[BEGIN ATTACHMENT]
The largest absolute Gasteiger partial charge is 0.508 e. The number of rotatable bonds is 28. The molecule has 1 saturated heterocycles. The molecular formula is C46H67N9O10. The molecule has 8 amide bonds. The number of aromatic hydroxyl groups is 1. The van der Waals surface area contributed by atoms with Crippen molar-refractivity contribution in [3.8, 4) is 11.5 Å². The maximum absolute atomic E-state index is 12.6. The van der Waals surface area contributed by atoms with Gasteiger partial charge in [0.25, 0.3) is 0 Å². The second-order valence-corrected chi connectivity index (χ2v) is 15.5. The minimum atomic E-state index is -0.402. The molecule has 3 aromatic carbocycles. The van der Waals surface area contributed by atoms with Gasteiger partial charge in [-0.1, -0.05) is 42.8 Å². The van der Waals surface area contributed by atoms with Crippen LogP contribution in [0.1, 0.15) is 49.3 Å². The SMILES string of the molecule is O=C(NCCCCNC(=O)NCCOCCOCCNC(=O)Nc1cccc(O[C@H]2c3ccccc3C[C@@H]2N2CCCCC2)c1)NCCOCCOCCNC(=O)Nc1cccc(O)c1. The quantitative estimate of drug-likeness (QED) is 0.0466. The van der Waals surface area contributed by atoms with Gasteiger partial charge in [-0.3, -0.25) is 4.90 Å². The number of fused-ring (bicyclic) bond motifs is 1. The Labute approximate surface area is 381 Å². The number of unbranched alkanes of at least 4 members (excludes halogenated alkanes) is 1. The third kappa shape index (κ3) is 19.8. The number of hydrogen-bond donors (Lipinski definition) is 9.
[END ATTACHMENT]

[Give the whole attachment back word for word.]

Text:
The largest absolute Gasteiger partial charge is 0.508 e. The number of rotatable bonds is 28. The molecule has 1 saturated heterocycles. The molecular formula is C46H67N9O10. The molecule has 8 amide bonds. The number of aromatic hydroxyl groups is 1. The van der Waals surface area contributed by atoms with Crippen molar-refractivity contribution in [3.8, 4) is 11.5 Å². The maximum absolute atomic E-state index is 12.6. The van der Waals surface area contributed by atoms with Gasteiger partial charge in [0.25, 0.3) is 0 Å². The second-order valence-corrected chi connectivity index (χ2v) is 15.5. The minimum atomic E-state index is -0.402. The molecule has 3 aromatic carbocycles. The van der Waals surface area contributed by atoms with Gasteiger partial charge in [-0.1, -0.05) is 42.8 Å². The van der Waals surface area contributed by atoms with Crippen LogP contribution in [0.1, 0.15) is 49.3 Å². The SMILES string of the molecule is O=C(NCCCCNC(=O)NCCOCCOCCNC(=O)Nc1cccc(O[C@H]2c3ccccc3C[C@@H]2N2CCCCC2)c1)NCCOCCOCCNC(=O)Nc1cccc(O)c1. The quantitative estimate of drug-likeness (QED) is 0.0466. The van der Waals surface area contributed by atoms with Gasteiger partial charge in [-0.3, -0.25) is 4.90 Å². The number of fused-ring (bicyclic) bond motifs is 1. The Labute approximate surface area is 381 Å². The number of unbranched alkanes of at least 4 members (excludes halogenated alkanes) is 1. The third kappa shape index (κ3) is 19.8. The number of hydrogen-bond donors (Lipinski definition) is 9.